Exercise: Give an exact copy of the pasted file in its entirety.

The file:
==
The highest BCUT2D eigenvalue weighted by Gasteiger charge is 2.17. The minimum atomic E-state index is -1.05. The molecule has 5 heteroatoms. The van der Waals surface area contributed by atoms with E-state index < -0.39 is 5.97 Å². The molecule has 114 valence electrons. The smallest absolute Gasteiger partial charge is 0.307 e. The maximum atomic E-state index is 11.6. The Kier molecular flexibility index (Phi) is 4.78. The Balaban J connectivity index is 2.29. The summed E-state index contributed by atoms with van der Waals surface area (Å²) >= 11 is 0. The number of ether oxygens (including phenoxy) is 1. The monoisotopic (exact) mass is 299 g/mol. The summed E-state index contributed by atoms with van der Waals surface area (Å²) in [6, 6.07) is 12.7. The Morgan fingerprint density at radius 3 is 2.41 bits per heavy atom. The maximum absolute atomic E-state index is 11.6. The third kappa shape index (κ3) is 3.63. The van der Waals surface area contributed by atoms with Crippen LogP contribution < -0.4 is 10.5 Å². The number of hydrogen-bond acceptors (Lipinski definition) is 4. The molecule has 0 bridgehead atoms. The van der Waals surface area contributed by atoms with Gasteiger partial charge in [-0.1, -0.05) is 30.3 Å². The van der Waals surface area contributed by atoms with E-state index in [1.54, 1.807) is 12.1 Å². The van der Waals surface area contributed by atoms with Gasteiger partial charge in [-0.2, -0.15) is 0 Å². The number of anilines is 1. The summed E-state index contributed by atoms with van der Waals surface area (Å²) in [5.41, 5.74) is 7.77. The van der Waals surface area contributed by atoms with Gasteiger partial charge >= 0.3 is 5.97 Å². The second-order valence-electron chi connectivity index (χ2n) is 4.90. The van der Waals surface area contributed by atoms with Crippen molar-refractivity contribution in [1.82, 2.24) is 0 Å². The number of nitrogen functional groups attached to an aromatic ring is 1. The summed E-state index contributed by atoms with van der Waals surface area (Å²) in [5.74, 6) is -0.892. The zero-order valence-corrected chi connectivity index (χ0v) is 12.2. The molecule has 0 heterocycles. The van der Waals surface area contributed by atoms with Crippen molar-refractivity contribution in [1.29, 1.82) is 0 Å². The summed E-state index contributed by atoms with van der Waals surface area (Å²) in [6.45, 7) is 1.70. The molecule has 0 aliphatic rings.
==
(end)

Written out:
The highest BCUT2D eigenvalue weighted by Gasteiger charge is 2.17. The minimum atomic E-state index is -1.05. The molecule has 5 heteroatoms. The van der Waals surface area contributed by atoms with E-state index < -0.39 is 5.97 Å². The molecule has 114 valence electrons. The smallest absolute Gasteiger partial charge is 0.307 e. The maximum atomic E-state index is 11.6. The Kier molecular flexibility index (Phi) is 4.78. The Balaban J connectivity index is 2.29. The summed E-state index contributed by atoms with van der Waals surface area (Å²) >= 11 is 0. The number of ether oxygens (including phenoxy) is 1. The monoisotopic (exact) mass is 299 g/mol. The summed E-state index contributed by atoms with van der Waals surface area (Å²) in [6, 6.07) is 12.7. The Morgan fingerprint density at radius 3 is 2.41 bits per heavy atom. The maximum absolute atomic E-state index is 11.6. The third kappa shape index (κ3) is 3.63. The van der Waals surface area contributed by atoms with Crippen LogP contribution < -0.4 is 10.5 Å². The number of hydrogen-bond acceptors (Lipinski definition) is 4. The molecule has 0 bridgehead atoms. The van der Waals surface area contributed by atoms with Gasteiger partial charge in [-0.1, -0.05) is 30.3 Å². The van der Waals surface area contributed by atoms with E-state index in [1.54, 1.807) is 12.1 Å². The van der Waals surface area contributed by atoms with Gasteiger partial charge in [-0.2, -0.15) is 0 Å². The number of anilines is 1. The summed E-state index contributed by atoms with van der Waals surface area (Å²) in [5.41, 5.74) is 7.77. The van der Waals surface area contributed by atoms with Gasteiger partial charge >= 0.3 is 5.97 Å². The second-order valence-electron chi connectivity index (χ2n) is 4.90. The van der Waals surface area contributed by atoms with Crippen molar-refractivity contribution in [1.82, 2.24) is 0 Å². The number of nitrogen functional groups attached to an aromatic ring is 1. The summed E-state index contributed by atoms with van der Waals surface area (Å²) in [5.74, 6) is -0.892. The zero-order valence-corrected chi connectivity index (χ0v) is 12.2. The molecule has 0 heterocycles. The van der Waals surface area contributed by atoms with Crippen molar-refractivity contribution in [1.29, 1.82) is 0 Å². The summed E-state index contributed by atoms with van der Waals surface area (Å²) in [6.45, 7) is 1.70. The molecule has 0 aliphatic rings.